Are there any differences in the meaning of or when we use the idioms 'off and on' and 'from time to time'? The definitions in the Cambridge Dictionary are:

  • off and on: happening or existing only some of the time
  • from time to time: sometimes, but not regularly

1 Answer 1


The idiom "off-and-on" (or on-and-off) is adjectival, in the sense it may be used attributively or as a complement

Her on-and-off boyfriend...

Their relationship was off-and-on that year.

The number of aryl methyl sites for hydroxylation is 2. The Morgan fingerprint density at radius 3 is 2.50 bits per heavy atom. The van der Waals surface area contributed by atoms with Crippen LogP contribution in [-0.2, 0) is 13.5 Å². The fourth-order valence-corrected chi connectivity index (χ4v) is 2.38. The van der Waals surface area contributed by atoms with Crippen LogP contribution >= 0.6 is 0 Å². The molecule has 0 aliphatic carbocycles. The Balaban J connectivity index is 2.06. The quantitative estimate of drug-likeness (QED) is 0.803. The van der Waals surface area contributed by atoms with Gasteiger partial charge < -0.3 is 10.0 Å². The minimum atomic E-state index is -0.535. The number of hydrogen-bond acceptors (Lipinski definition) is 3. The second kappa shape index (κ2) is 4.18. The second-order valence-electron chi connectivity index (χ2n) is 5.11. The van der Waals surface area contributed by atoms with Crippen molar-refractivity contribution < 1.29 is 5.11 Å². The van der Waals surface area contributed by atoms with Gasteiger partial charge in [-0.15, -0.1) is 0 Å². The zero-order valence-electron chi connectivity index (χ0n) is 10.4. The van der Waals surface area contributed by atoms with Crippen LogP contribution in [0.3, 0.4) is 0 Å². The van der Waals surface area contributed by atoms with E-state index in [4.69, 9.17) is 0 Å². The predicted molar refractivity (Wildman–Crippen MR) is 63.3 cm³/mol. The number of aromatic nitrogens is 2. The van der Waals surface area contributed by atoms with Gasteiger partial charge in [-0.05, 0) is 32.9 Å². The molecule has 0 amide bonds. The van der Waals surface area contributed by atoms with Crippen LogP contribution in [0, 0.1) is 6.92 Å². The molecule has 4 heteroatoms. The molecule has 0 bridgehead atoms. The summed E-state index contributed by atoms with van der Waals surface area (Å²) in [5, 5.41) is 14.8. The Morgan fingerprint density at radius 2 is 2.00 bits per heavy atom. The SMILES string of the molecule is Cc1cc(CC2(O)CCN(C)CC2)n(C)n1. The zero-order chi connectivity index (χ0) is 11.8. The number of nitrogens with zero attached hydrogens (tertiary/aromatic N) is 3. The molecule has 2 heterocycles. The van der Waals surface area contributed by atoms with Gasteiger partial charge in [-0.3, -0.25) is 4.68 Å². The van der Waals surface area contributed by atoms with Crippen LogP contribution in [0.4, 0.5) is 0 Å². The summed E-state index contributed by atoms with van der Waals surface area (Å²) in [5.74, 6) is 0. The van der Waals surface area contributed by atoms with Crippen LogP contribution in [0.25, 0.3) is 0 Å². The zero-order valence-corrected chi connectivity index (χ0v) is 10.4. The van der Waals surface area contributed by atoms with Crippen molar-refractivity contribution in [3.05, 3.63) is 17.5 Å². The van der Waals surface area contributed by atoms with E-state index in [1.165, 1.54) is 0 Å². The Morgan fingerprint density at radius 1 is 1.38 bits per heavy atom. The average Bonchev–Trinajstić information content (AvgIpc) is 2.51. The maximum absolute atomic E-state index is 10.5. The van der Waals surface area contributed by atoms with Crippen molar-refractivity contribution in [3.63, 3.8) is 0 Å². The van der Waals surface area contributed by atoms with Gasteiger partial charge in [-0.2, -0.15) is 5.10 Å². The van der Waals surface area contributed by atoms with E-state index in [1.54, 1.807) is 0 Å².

But "from time to time" is a prepositional phrase.

He plays tennis from time to time.

Because one is an adjective, and the other is a PP, one can't be substituted by the other.

The meaning is also different. If someone "plays football on-and-off" it means that there are periods when they don't play football at all, and other periods when they do

        on                  off                    on
.   .  .    .   . ..                       .. .      .   ..            

But if they play football from time to time, it means irregularly, and not often

time              time      time      time               time 
.                 .           .       .                  .

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